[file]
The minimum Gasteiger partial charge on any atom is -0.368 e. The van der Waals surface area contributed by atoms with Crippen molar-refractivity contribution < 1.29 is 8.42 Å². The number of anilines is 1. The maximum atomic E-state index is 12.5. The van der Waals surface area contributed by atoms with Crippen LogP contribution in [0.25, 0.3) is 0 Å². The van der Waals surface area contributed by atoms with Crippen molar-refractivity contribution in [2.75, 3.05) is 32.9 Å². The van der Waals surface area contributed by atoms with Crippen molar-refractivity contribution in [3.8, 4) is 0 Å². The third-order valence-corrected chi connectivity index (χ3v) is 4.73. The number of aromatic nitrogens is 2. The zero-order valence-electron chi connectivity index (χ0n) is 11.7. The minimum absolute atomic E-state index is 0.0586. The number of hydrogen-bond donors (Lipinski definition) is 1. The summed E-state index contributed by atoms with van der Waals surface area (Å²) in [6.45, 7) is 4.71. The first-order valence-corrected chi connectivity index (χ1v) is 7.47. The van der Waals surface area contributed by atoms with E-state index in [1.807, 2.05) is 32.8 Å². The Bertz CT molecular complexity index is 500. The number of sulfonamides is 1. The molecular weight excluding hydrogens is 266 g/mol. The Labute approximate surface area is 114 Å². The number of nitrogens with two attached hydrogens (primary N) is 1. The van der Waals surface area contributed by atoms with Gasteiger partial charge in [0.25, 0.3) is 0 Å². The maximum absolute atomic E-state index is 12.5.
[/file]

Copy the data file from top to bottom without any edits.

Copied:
The minimum Gasteiger partial charge on any atom is -0.368 e. The van der Waals surface area contributed by atoms with Crippen molar-refractivity contribution < 1.29 is 8.42 Å². The number of anilines is 1. The maximum atomic E-state index is 12.5. The van der Waals surface area contributed by atoms with Crippen LogP contribution in [0.25, 0.3) is 0 Å². The van der Waals surface area contributed by atoms with Crippen molar-refractivity contribution in [2.75, 3.05) is 32.9 Å². The van der Waals surface area contributed by atoms with Crippen molar-refractivity contribution in [3.8, 4) is 0 Å². The third-order valence-corrected chi connectivity index (χ3v) is 4.73. The number of aromatic nitrogens is 2. The zero-order valence-electron chi connectivity index (χ0n) is 11.7. The minimum absolute atomic E-state index is 0.0586. The number of hydrogen-bond donors (Lipinski definition) is 1. The summed E-state index contributed by atoms with van der Waals surface area (Å²) in [6.45, 7) is 4.71. The first-order valence-corrected chi connectivity index (χ1v) is 7.47. The van der Waals surface area contributed by atoms with E-state index in [1.807, 2.05) is 32.8 Å². The Bertz CT molecular complexity index is 500. The number of sulfonamides is 1. The molecular weight excluding hydrogens is 266 g/mol. The Labute approximate surface area is 114 Å². The number of nitrogens with two attached hydrogens (primary N) is 1. The van der Waals surface area contributed by atoms with Gasteiger partial charge in [0.25, 0.3) is 0 Å². The maximum absolute atomic E-state index is 12.5.